Additionally, bulk-forming laxatives can be beneficial in various situations, such as during pregnancy, after surgery, or when treating constipation caused by medication or a lack of physical activity. They can also help reduce cholesterol levels and treat diarrhea.

Side Effects and Precautions

While bulk-forming laxatives are generally safe, some side effects may occur, including mild stomach pain, bloating, gas, and difficulty swallowing. In rare cases, an allergic reaction to psyllium, one of the common active ingredients in bulk-forming laxatives, may cause difficulty breathing or swallowing and itching with a rash. It is important to take these laxatives with at least 8 ounces of water or fruit juice to prevent bowel obstruction and stay well-hydrated throughout the day.

It is recommended to avoid bulk-forming laxatives and consult a doctor if you have symptoms of appendicitis or inflamed bowel, miss bowel movements for more than two days with abdominal pain, or experience sudden changes in bowel habits lasting two weeks or more. People with kidney disease or diabetes should also exercise caution and consult a doctor before using bulk-forming laxatives due to the risk of electrolyte imbalances.

Examples of Bulk-Forming Laxatives

Common examples of bulk-forming laxatives include psyllium (Metamucil), polycarbophil (FiberCon), and methylcellulose (Citrucel). These products are available over the counter and can be found in pharmacies, grocery stores, and online. They typically come in powder, wafer, or tablet forms and provide about 3 to 6 grams of fiber per serving.

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It is important to consult a doctor before taking laxatives if you are pregnant or breastfeeding

Pregnant people should always consult a doctor before making any changes to their medication. While occasional constipation is common in pregnancy, it can cause pain and other health problems such as cramps, hemorrhoids, and breakdown of the anal tissue. Treating constipation may help reduce the risk of these problems. Dietary changes, such as increasing fluid intake and eating high-fibre foods like whole grains, fresh fruits, and vegetables, can help prevent constipation. Regular exercise may also help.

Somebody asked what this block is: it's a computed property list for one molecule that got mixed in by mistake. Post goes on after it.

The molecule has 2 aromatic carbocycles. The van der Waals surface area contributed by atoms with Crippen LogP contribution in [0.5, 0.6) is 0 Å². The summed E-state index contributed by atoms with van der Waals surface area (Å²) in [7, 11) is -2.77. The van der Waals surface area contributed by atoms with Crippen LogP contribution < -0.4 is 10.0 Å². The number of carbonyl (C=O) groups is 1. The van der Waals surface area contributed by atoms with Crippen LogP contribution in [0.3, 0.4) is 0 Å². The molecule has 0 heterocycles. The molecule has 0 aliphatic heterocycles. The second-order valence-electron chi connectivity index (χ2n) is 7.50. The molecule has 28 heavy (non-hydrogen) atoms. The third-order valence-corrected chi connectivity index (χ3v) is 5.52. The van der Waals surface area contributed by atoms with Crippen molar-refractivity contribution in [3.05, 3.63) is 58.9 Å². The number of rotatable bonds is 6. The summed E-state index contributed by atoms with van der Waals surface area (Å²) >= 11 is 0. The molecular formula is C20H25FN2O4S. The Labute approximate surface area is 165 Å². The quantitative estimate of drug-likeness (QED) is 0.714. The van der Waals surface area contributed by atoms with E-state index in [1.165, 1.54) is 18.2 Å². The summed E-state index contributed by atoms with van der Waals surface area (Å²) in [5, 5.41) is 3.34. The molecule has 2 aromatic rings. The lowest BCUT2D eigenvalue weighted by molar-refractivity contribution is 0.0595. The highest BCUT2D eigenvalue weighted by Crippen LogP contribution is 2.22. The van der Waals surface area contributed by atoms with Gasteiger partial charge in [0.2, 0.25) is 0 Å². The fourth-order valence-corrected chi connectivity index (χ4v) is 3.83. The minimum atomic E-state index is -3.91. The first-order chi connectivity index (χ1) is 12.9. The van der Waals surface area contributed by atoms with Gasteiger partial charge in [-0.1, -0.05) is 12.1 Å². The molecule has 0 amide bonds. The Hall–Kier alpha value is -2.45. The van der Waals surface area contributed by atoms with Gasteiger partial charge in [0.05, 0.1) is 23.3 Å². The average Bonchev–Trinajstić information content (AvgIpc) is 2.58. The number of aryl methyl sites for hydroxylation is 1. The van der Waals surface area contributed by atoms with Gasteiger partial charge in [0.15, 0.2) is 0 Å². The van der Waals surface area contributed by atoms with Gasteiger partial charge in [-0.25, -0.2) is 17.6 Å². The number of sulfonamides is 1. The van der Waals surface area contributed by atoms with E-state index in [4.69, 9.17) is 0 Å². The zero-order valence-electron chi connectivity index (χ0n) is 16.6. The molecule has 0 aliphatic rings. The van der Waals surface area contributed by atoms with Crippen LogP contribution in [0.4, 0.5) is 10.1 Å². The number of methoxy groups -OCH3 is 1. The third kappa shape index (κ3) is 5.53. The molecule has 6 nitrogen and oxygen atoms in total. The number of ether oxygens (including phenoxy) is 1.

It is not known if using laxatives can make it harder to get pregnant. Miscarriages can occur for many different reasons, and it is hard to know if a medication is the cause. However, studies have shown that when used in recommended doses, over-the-counter laxatives are not expected to increase the chance of birth defects.

When laxatives are used more than recommended, they can increase the chance of complications. They can speed up the movement of food through the intestines, reducing the absorption of nutrients into the body. Overuse of laxatives can also affect the absorption of other medications and lower the levels of needed salts in the blood, such as magnesium.

If you are breastfeeding and experiencing constipation, it is important to try to relieve constipation naturally before using a laxative. This can be done by consuming a high-fibre diet, drinking plenty of water, and exercising regularly.

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Frequently asked questions

Yes, you can take a laxative and Benefiber, but it is important to consult your doctor before doing so. Benefiber is generally well-tolerated and considered safe, but it contains a small amount of gluten, so it is not suitable for those with celiac disease or gluten intolerance.

Benefiber is a soluble dietary fibre supplement that promotes gut health, helps lower blood cholesterol, regulates blood sugar levels, aids in weight management, and may help prevent certain cancers.

Taking too much Benefiber may cause loose stools, flatulence, abdominal cramps, and skin rashes or hives in allergic individuals. It is important to consult a doctor before taking Benefiber if pregnant, breastfeeding, or having any underlying health conditions.

Benefiber dissolves in water to form a gel-like substance in the intestines, adding bulk to stools by absorbing water. This promotes the easy passage of stools through the gut, preventing constipation.

The standard adult dosage of Benefiber powder is two teaspoons, mixed with four to eight ounces of a beverage. It is recommended to start with a lower dosage and gradually increase to a maximum of three servings per day over one to two weeks.